France frets over Tintin's Hollywood Adventure

There are few things the left-leaning Liberation and right-wing Le Figaro dailies will ever agree on. Splashing comic book -and now motion-capture animation movie- hero Tintin on their front page is one of them. On Wednesday, Steven Spielberg’s “The Adventures of Tintin: The Secret of the Unicorn” will hit the big screen in France, two months ahead of its planned release in US theatres. The international edition of TIME magazine has also immortalized the moment with a cover story.

Anywhere you look in France these days, Tintin is there, or near by. The publicity offensive is monstrous. Spielberg was in Paris last week to hype up his movie. He was at Gare du Nord on Saturday to send off a specially-decorated Tintin train on the Paris-to-Brussels Thalys line.

If you need to be brought up to speed on the Tintin phenomenon, this is the short version: Created by Belgian comic book artist Hergé, Tintin made his first appearance in 1929. Tintin is a young reporter whose adventures take him and his friends all over the world. His 23 comic book titles have sold anywhere from 200 to 350 million copies worldwide, and have been adapted for TV, radio, theatre, and just about every other medium in every language that exists, including movies. So the Secret of the Unicorn is only a novelty in that it’s Hollywood’s first crack at Tintin, and the flick is signed by living cinema god Spielberg. Tintin has been accurately described as the “world’s most famous Belgian”. Voila.

In France, which counts innumerable legions of intergenerational Tintinophiles, including a parliamentary group (no joke), the movie is one of the most anticipated of the year. The actors who lent their voices and movement to the characters include Jamie Bell (of “Billy Elliot” fame) as Tintin, Andy Serkis as Captain Haddock, and French comedian Gad Elmaleh as the Arab merchant Omar Ben Salaad.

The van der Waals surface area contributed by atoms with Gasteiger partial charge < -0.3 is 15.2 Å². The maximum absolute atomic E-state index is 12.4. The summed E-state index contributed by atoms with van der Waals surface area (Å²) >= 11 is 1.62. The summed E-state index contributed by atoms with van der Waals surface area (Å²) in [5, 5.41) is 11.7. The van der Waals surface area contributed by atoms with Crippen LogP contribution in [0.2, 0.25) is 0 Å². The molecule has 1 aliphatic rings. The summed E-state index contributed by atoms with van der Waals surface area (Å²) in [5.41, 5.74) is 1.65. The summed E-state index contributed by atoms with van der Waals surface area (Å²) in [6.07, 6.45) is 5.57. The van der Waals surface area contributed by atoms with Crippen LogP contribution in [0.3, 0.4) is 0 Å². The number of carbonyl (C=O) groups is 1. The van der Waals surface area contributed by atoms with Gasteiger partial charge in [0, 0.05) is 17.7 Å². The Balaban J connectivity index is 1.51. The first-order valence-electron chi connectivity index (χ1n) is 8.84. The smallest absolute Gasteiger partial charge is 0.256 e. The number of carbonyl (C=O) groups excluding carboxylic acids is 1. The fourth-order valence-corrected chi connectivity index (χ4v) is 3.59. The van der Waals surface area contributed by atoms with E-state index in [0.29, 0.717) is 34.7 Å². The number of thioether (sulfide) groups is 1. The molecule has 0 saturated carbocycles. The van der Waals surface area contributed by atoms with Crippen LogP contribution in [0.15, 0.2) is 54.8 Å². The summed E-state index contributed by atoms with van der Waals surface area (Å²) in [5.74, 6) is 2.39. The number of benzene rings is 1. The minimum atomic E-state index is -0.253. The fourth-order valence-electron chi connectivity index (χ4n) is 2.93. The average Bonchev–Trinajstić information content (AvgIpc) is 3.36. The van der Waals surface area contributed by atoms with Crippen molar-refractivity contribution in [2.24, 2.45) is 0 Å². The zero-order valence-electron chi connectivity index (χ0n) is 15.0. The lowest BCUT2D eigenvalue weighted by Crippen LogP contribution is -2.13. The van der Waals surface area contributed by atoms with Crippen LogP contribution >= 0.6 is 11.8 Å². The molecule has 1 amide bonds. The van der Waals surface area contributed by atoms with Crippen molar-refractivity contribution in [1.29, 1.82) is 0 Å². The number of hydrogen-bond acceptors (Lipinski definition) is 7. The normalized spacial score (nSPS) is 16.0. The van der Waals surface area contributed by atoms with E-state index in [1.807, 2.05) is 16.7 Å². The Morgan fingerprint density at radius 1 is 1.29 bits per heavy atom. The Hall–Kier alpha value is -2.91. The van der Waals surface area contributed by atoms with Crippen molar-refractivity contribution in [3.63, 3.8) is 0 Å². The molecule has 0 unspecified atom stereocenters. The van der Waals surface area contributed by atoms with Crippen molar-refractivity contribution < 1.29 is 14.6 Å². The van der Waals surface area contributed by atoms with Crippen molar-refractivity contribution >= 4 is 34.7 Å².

Unsurprisingly, the Thalys train is not the only business cashing in on the Tintin craze sparked by the movie’s release. French auto manufacturer Peugeot has put Tintin at the center of its ad campaign for its Partner Tepee station wagon. French video game maker Ubisoft has launched a Tintin video game to coincide with the film’s opening. There’s a Tintin Happy Meal, and the list goes on.

Here there is excitement, but also some concern, about the movie. Some fearfully wonder if Hollywood’s Tintin will be faithful to Herge’s beloved character. Others hope the movie will help revive the sagging sales of the original comic books. Still a few, with knowledge that Tintin has never really caught on in the US, are horrified by the thought that American children will confuse Spielberg’s movie for the original Tintin, and the Hergé comic books for its derivatives.


Hergé was unequivocal about posthumous additions to the Tintin series: there would be none. Therefore, reincarnations like the movie are really the only way for Tintin to chart off to new adventures. Hollywood may be the best thing ever to happen to Tintin since Snowy. Or the worst.

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Anything to interest young people into reading, even if they may find TinTin to be rather dated is certainly worthwhile.
A very interesting article. I never thought of some of the negatives that come with this movie release, including the original comic books becoming the derivative of the movie for today's kids. That is frightening. However, I feel as though that's not something to worry about too much because of how faithful Spielberg stayed to the original comic book style. He wasn't trying to reimagine the original story entirely, but to tell it just through the art of motion-capture. And even with that, the character designs are surprisingly accurate. It's just wonderful, and as a fan of the original comic books (I've got several of the originals plus I'm stocking up on the volumes being re-released), I'm not worried. :)

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